7 Interesting Child Rearing Practices in Different Cultures

Americans could certainly learn from the various child rearing practices in different cultures. Discover seven unique traditions in parenting, found around the world.

10 Interesting Child Rearing Practices in Different Cultures

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As an American mother, I find other American parents steadfast in the notion that American parenting is the most researched, the best for children, and the most right.

It is my personal experience that our cultural approach to parenting is to excessively google, overly obsess about schedule and routine, and dish out unsolicited advice to other new (or not so new) parents. Of course there are many aspects of American parenting that are just fine – and research, in my little librarian world, still reigns king – but it’s simply not the only way.

I find unique parenting customs and child rearing practices in different cultures incredibly fascinating. And, to be completely honest, I find many of them beneficial, well thought out and researched, and to yield great, if not better, results.

Finland, for example, children spend less hours per day and less total years “in school,” favoring family time outdoors and recess, yet their education scores outrank Americans consistently.

I’ve personally adopted certain child rearing practices in different cultures into my own parenting style because I believe in a well rounded, global approach. Here are some of my favorite, unique parenting traditions from around the world.

10 Interesting Child Rearing Practices in Different Cultures

I asked other family, travel, and cultural bloggers to share their experiences and customs when it comes to child rearing practices in different cultures. I’m also sharing a few that I was raised with and that I parent my own children with.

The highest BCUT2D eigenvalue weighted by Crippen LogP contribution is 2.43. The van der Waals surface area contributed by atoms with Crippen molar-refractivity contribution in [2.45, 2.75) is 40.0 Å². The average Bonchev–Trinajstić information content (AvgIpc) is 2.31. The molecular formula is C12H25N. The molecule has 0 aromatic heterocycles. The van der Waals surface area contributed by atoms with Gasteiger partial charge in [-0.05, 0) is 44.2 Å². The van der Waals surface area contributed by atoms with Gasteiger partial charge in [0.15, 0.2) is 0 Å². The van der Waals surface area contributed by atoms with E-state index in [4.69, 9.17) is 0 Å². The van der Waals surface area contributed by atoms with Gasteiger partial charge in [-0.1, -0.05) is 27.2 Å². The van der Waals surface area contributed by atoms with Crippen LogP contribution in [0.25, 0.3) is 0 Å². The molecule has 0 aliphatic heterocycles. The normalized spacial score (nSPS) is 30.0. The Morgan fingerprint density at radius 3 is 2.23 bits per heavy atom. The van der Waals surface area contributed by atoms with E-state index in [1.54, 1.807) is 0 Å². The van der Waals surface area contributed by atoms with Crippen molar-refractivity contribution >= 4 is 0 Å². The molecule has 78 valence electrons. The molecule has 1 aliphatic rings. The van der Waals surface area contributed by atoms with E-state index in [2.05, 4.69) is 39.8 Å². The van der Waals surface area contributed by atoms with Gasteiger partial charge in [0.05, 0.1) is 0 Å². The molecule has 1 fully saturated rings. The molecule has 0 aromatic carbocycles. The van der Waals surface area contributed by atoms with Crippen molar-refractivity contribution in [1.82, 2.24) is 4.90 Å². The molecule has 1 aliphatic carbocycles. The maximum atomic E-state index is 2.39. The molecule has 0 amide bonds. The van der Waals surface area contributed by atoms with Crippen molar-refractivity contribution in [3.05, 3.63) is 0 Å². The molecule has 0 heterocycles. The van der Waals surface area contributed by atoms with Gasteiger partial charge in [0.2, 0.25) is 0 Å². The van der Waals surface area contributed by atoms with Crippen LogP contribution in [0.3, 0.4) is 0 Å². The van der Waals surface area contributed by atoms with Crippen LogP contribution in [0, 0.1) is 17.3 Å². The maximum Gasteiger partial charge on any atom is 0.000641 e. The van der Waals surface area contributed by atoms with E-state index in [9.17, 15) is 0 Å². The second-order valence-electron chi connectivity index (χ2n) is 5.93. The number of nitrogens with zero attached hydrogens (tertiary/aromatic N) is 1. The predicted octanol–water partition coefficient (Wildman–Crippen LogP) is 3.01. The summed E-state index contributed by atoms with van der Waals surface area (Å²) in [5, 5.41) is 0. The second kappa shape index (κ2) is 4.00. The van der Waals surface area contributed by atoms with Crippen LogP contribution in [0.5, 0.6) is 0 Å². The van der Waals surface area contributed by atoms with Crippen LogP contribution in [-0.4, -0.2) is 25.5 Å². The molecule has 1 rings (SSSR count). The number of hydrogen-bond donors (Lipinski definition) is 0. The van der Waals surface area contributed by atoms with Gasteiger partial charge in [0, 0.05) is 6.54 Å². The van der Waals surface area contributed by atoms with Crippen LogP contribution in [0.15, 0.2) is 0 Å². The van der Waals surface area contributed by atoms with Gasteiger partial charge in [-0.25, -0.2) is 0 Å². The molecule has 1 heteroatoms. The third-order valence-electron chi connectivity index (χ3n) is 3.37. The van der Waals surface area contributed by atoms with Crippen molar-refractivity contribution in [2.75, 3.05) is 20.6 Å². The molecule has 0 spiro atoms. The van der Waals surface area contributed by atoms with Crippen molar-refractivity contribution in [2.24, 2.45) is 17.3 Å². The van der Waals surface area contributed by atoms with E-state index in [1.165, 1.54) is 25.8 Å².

There are so many child rearing practices in different cultures that are worth examining and learning about; these are just a few that represent diverse backgrounds.

Examining the Outdoor Child Rearing Practices in Different Cultures across Scandinavia and Nordic Countries

Nordic Friluftsliv / Outdoor Parenting Culture

Friluftsliv is the nordic concept that getting outdoors is a basic human right. In Scandinavian and nordic culture, parenting, and education, ample time outdoors, regardless of the weather, is prioritized. In fact, parents in Denmark, for example, even nap their babies outside so they sleep longer and more peacefully.

Growing up, I often heard there’s no such thing as bad weather, only bad clothing from my Danish mother. I thought she just wanted me outside more, until I heard my Danish professor recite the exact same sentence, verbatim. The same concept is echoed in the bestseller There’s No Such Thing as Bad Weather. Swedish mother, Linda Åkeson McGurk, shares her thoughts on child rearing practices in different cultures across Scandinavia, including outdoor culture, and why she eventually moved her family back.

The focus on fresh air and play doesn’t just make for a more mindful, hygge approach to parenting, but has statistical benefits as well. Finland, for example, continues to rank at the top of world education statistics. Finnish children typically begin (mandatory) school at age seven, a year after American children, and have at least an hour+ of recess daily.

A driving force behind Nordic parenting and culture, the simple act of getting outside to play can solve many childhood and parenting struggles.

cultural norms in parenting across the world differ. For example, Indian parents often co-sleep or room share through the teenage years.

Indian Co-Sleeping and Bed Sharing

Submitted by Anuradha from Country Hopping Couple

While most of the countries around the world find it hard to believe and accept, co-sleeping and bed sharing is a cultural norm in India. Most of the parents in India not only co-sleep with a baby, but continue to do so for many years until they grow up, or as long as they want to! 

Family members in Indian households co-sleep together in the same room, either in beds or on the floor with mats. A baby usually co-sleeps with the mother, but as they grow bigger, they sleep with grand parents or parents, but are never allowed to sleep in a separate room.

Indian parents are over protective of their children, and co-sleeping is a strong testimony for that. In fact, the idea of putting a baby or toddler to sleep in a separate room is frowned upon by many elder people. Although, times are changing and families are becoming more nuclear, some modern day parents are adapting to western culture and are now having a separate room for their children.